This question is reminiscent of the discussions many of us had 10-plus years ago when business owners were contemplating whether or not they needed a website. In hindsight, it’s pretty easy to see that Bill Gates’ vision of “a PC in every home and in every business” has been realized and online search is now universally available.
So, before you ponder the merits of mobile marketing and your specific business goals, let’s first take a look at evolving online marketing tactics and the associated opportunity cost of excluding mobile from your strategy.
Pundits have been predicting “The Year of Mobile Advertising” as far back as 2000, but the always impending explosion has never really come to fruition. This has been due to several complexities of the technology, as well as a lack of knowledge and expertise among small business owners. There is, however, good reason to believe that we’re on the verge of remarkable growth in mobile marketing, for real this time:
- A recent post over at Motomessage notes that “Mobile marketing ad spending will continue to explode in the next 5 years. In 2011, eMarketer predicts spending on text message marketing. mobile banners, video and other mobile based media to crack the One Billion dollar mark.”
- The International Telecommunication Union (ITU) announced recently that the number of cell phone subscriptions worldwide has passed the five billion mark.
- Nine out of every 10 people in the United States subscribes to some sort of mobile plan, with children now more likely to own a mobile phone than a book. (Eighty-five percent of kids owning a phone compared to 73 percent that own books.)
- The published numbers vary, but 10 percent to 30 percent of all online searches now originate from a mobile device.
Perception vs. reality
A recent study by Network Solutions, LLC and the Center for Excellence in Service at the University of Maryland’s Smith School of Business echoed the sentiment that small business owners don’t feel confident in developing and deploying a mobile marketing strategy. “The State of Small Business Report - January 2011 Survey of Small Business Success,” uncovered these details about small business attitudes toward the new medium :
Mobile marketing is still cutting-edge. Despite their use of mobile devices for routine interactions with social media, small businesses are skeptical that a broader use of mobile marketing can provide tangible value to their businesses right now. Most owners consider mobile marketing to be “ahead of its time” (24 percent) for small business or “cutting edge” (36 percent). Only 15 percent of small business owners believe that mobile marketing would be “extremely” or “very valuable” to their enterprise, and another 20 percent feel it would be “somewhat” valuable. This attitude is largely unchanged after owners hear more about detailed uses of mobile marketing.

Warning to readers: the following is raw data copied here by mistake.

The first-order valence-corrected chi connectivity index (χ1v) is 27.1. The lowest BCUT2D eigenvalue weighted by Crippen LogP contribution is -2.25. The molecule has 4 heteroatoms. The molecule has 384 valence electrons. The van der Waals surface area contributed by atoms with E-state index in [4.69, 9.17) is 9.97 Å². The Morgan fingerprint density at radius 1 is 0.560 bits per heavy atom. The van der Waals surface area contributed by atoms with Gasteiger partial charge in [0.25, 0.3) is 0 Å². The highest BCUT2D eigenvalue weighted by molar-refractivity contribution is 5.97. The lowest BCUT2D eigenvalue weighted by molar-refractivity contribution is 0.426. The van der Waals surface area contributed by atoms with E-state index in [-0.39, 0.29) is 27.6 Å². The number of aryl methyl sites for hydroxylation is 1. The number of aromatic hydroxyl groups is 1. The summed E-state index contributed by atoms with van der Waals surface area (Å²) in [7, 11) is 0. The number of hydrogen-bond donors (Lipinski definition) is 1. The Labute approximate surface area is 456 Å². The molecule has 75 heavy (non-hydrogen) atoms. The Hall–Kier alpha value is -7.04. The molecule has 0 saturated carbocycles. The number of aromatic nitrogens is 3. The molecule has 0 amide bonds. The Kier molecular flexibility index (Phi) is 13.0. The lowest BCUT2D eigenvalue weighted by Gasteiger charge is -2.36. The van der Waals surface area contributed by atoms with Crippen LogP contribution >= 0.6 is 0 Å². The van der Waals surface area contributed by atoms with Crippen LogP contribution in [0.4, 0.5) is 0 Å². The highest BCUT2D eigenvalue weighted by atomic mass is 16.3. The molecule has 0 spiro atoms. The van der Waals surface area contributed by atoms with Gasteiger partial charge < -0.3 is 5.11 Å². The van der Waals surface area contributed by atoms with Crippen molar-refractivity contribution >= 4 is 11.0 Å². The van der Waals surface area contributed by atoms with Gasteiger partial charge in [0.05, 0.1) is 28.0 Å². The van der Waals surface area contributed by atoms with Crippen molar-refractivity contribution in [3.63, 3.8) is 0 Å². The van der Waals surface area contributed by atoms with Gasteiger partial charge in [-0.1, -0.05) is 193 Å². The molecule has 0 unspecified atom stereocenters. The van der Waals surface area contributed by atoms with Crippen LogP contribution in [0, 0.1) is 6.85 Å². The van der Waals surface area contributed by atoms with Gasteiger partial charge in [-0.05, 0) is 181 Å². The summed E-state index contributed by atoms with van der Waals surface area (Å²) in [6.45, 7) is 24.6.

Mobile marketing consists of a range of activities like texting information on promotions to customers, listing a business on a location based website, creating a mobile site, creating a mobile application, and advertising on mobile sites. The majority of owners are aware of each of these activities, but few use them or consider them valuable. The most relevant mobile marketing activity is listing a business on a location-based website. Almost half (48 percent) of owners consider this to be at least somewhat valuable to their business; 19 percent have already done this while 33 percent will have done so in two years if owners carry out their plans.
Mobile marketing is an effective if not necessary tool for local businesses vying for the attention of a limited pool of prospective customers. Assuming you have a website, you’re already engaged in mobile marketing whether you’ve developed a mobile strategy or not. The bad news is that your website probably isn’t optimized for mobile platforms and, based on the numbers above, as many as 30 percent of your site visitors are unable to productively interact with your business. Regardless of your perceived value of mobile marketing, you can’t afford to alienate one-third of your prospective customers.
Your first order of business is to test the effectiveness of your website when being browsed from a mobile device, which can be done fairly easily with various free tools such as:
Once you’ve “fixed” your online presence to include mobile-only prospects, you have at least bought yourself some time to evaluate your options for deploying more proactive mobile marketing programs. There are plenty of free guides and white papers available online as well as books such as The Mobile Marketing Handbook by Kim Dushinski.
Recently Apple CEO Steve Jobs let slip his vision of the future direction of his company–they would lead us out of Bill Gates' world and into a "post PC" world. In that future, mobile devices such as smart phones and tablets will supplant the PC as the ubiquitous computing (and Internet-connecting) devices. So don’t be afraid to wade slowly into the mobile marketing waters and leverage a platform that will eventually become the preferred method by which prospective customers will reach out to you–and you to them.